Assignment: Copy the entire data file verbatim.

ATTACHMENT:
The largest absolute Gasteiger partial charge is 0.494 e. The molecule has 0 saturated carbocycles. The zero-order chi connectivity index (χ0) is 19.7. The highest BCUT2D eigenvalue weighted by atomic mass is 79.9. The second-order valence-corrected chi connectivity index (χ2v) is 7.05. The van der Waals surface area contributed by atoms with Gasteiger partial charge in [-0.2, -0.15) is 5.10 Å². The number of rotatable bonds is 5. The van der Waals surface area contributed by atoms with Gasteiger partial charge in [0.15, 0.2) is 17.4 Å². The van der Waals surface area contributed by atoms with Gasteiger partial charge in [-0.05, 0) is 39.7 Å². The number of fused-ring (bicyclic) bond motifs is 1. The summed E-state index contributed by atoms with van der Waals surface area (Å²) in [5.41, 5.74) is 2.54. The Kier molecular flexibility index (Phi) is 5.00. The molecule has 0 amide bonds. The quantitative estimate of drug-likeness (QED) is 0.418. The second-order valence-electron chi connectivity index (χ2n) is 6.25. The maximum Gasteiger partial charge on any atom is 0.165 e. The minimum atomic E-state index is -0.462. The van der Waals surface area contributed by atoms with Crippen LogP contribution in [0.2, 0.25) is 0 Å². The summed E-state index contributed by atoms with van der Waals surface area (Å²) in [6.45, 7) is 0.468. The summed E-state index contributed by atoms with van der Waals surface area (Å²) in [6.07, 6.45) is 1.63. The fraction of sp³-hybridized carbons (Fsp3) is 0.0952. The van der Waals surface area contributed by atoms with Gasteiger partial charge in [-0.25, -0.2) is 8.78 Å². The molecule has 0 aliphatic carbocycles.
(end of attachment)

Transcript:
The largest absolute Gasteiger partial charge is 0.494 e. The molecule has 0 saturated carbocycles. The zero-order chi connectivity index (χ0) is 19.7. The highest BCUT2D eigenvalue weighted by atomic mass is 79.9. The second-order valence-corrected chi connectivity index (χ2v) is 7.05. The van der Waals surface area contributed by atoms with Gasteiger partial charge in [-0.2, -0.15) is 5.10 Å². The number of rotatable bonds is 5. The van der Waals surface area contributed by atoms with Gasteiger partial charge in [0.15, 0.2) is 17.4 Å². The van der Waals surface area contributed by atoms with Gasteiger partial charge in [-0.05, 0) is 39.7 Å². The number of fused-ring (bicyclic) bond motifs is 1. The summed E-state index contributed by atoms with van der Waals surface area (Å²) in [5.41, 5.74) is 2.54. The Kier molecular flexibility index (Phi) is 5.00. The molecule has 0 amide bonds. The quantitative estimate of drug-likeness (QED) is 0.418. The second-order valence-electron chi connectivity index (χ2n) is 6.25. The maximum Gasteiger partial charge on any atom is 0.165 e. The minimum atomic E-state index is -0.462. The van der Waals surface area contributed by atoms with Crippen LogP contribution in [0.2, 0.25) is 0 Å². The summed E-state index contributed by atoms with van der Waals surface area (Å²) in [6.45, 7) is 0.468. The summed E-state index contributed by atoms with van der Waals surface area (Å²) in [6.07, 6.45) is 1.63. The fraction of sp³-hybridized carbons (Fsp3) is 0.0952. The van der Waals surface area contributed by atoms with Gasteiger partial charge in [-0.25, -0.2) is 8.78 Å². The molecule has 0 aliphatic carbocycles.